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Maine’s Tandem Coffee Roasters Drops Prices, Adds 25 Cent Cup Fee

Tandem Coffee Portland

Tandem Coffee Roasters’ second location in Portland, Maine’s West End. www.tandemcoffee.com

In an effort to reduce its own contributions to the waste stream, Portland, Maine-based Tandem Coffee Roasters has dropped drink prices by 25 cents at both its retail locations, while guests requiring a to-go cup will now be charged 25 cents.

Tandem already uses compostable products for its cups and lids, yet the company says it has seen little evidence to suggest that its to-go materials are being composted properly. Additionally, Tandem has since its opening in 2012 offered a 25 cent discount to guests bringing their own reusable cups, yet the company’s point-of-sale data has shown the impact of that strategy to be negligible.

In 2018, just over five percent of to-go drinks at Tandem’s locations received the “Own Cup” discount, which was just 7,000 drinks out of 120,000 total to-go drinks sold, the progressive roasting company said in an announcement of the new initiative.

Now, by asking customers the question, “Do you need a cup?” the company hopes to reduce to-go cup usage by approximately 30 percent in the first year, while someday eliminating the use of to-go cups altogether.

“I think we can do better,” Tandem Coffee Roasters Co-Owner Will Pratt said in an announcement of the change today. “Charging a fee for a single-use cup will hopefully provide more incentive for people to bring their own. Most people don’t know this but our single-use compostable cups are only compostable if they are composted properly. We are doing what we can to help each other to think differently about how we all use and interact with single-use cups and other materials.”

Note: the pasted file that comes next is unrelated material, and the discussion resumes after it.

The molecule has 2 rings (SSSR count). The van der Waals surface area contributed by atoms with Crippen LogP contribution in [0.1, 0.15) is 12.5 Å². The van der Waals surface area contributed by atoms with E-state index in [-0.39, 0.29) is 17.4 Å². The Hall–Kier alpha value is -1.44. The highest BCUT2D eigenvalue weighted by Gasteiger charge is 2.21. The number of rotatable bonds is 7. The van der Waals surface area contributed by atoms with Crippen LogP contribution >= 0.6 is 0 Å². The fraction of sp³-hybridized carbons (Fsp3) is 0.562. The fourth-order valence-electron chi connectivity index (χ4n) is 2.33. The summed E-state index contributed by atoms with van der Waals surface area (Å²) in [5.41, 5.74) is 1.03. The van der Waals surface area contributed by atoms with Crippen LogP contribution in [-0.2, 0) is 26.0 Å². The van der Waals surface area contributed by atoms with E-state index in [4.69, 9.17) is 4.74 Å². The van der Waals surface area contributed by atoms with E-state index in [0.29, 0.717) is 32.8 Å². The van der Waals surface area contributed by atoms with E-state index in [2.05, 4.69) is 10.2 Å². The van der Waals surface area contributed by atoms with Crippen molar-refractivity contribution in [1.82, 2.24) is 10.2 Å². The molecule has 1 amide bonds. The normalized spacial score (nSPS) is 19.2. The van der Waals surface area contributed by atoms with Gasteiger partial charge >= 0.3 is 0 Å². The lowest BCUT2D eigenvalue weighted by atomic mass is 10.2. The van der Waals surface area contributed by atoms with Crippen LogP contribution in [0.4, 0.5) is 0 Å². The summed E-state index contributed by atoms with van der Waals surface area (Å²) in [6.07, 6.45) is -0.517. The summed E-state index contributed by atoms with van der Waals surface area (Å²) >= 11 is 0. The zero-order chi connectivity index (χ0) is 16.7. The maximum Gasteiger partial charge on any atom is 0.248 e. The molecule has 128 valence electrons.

Pratt said the initiative was inspired by Portland’s grocery bag ordinance, passed in 2015, which involves a 5 cent bag fee. “I found the ordinance to be extremely effective. It obviously isn’t about saving 5 cents,” said Pratt, “but having to answer ‘yes’ to whether or not you need a bag is kind of demoralizing and lead me to fill the back seat of my car with [tote] bags.”

Tandem’s initiative comes just months after the Berkeley (California) City Council took the hardest legislative stand to date in the United States on single-use cups. Citing increased plastic pollution, overflowing waste streams leading to litter, and the collapse of the global recycling market, the council passed an ordinance requiring businesses to charge patrons 25 cents for to-go cups.

Of course, items like to-go lids, plastic bags or plastic straws represent just a teeny tip of the environmental iceberg in the coffee supply chain — or even in retail. There’s also deforestation, climate change, fossil fuel consumption in shipping, local water contamination, roasters’ and retailers’ total energy consumption, and much more.

“We expect to see success come in phases,” Pratt said of Tandem’s local initiative. “The initial goal is just to get the conversation going and to raise awareness that drinking out of a single-use paper cup day-in and day-out is just strange. Long term, we plan to phase them out altogether.”

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